U.S. General Carter Ham, who leads U.S. military efforts in Africa, expressed his concerns at a defense gathering in Paris last month.

“There is a growing network of violent extremist organizations, and it appears to me very likely that some of the terrorists who participated in the attack in Benghazi have at least some linkages to AQIM," he said, according to Reuters.

This is far from an exclusively Libyan problem. All across Africa’s northern areas -- from the upper reaches of the Maghreb to the lower limits of the Sahel, a belt of semi-arid land that lies just south of the Sahara desert -- AQIM is making plans to settle in and branch out.

Western intervention -- often in the form of drone strikes -- has routed al-Qaeda leadership in places like Afghanistan, Pakistan and Yemen over the past decade. Eliminating the terrorist threat in these areas remains impossible in the short term, especially considering that civilian deaths as a result of the program may be strengthening civilians’ sympathy for the jihadists’ cause. But the program has effectively made al-Qaeda’s old haunting grounds inhospitable as bases, and this has made Africa all the more appealing.

Mali, a beacon of stable democracy since 1992, became an improbable weak link this year -- and Libya was partly to blame.

Gadhafi had hired Tuaregs, nomads from the Sahel, as mercenary fighters in his failed effort to suppress the 2011 revolution. When his regime fell, most of those Tuaregs fled Libya and headed back West.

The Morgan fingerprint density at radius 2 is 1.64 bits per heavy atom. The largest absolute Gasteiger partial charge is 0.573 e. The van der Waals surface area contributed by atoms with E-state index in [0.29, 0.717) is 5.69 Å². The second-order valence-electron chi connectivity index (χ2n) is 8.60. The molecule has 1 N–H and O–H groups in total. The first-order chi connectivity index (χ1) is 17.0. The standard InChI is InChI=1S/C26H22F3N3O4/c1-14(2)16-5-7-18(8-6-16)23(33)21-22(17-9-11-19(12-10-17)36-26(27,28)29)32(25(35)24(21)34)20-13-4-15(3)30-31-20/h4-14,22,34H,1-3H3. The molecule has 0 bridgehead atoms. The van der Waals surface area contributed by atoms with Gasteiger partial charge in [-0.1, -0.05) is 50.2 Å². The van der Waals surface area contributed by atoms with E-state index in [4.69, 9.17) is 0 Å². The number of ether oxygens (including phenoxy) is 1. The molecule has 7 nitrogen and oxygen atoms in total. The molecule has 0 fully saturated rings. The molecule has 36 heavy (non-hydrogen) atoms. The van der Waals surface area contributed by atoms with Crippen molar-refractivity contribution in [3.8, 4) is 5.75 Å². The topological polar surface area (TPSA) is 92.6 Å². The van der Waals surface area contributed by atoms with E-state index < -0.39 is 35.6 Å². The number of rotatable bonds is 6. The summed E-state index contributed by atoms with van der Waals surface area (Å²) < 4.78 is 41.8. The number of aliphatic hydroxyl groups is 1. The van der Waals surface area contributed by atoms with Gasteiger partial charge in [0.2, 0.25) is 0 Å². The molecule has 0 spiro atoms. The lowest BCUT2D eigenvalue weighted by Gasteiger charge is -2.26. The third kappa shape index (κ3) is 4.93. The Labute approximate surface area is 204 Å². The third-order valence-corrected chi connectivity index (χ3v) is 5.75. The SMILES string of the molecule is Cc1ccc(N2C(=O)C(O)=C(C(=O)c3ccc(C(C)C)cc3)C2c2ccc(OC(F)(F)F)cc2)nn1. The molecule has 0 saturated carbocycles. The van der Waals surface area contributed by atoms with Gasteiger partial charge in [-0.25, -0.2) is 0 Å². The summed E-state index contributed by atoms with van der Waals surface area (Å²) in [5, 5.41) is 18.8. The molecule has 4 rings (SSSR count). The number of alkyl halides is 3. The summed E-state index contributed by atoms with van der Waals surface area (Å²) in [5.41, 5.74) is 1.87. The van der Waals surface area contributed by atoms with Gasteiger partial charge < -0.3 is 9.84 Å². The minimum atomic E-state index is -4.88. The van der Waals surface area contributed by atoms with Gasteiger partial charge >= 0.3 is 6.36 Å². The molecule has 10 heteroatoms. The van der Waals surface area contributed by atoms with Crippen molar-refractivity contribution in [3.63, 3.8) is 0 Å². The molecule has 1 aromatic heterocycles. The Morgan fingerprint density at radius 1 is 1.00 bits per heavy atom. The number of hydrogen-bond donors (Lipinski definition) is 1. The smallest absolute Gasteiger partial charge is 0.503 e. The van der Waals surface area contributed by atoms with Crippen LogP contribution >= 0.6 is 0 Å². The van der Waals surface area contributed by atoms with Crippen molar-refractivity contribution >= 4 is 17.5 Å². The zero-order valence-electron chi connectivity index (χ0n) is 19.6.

Having long sought to establish an independent state of their own, these Tuaregs -- now strengthened by their new weapons and training -- swept into northern Mali and set up camp. They were helped by a subsequent military coup in Bamako, the capital city. Mutinous soldiers there had hoped to seize the government in order to more effectively address the northern incursion -- instead, the instability they engendered has only gummed up the works.

The Tuaregs didn’t last long. On their heels came a new band of invaders: Islamists who quickly established a harsh version of Shariah, or Islamic law, in the region. Some of them had also been armed by the desperate Libyan regime.

The Islamists still control the Malian north, a swath of land the size of France. Training camps have been set up there, turning a formerly peaceful country into a new base of operations for one of the world’s most feared terrorist organizations.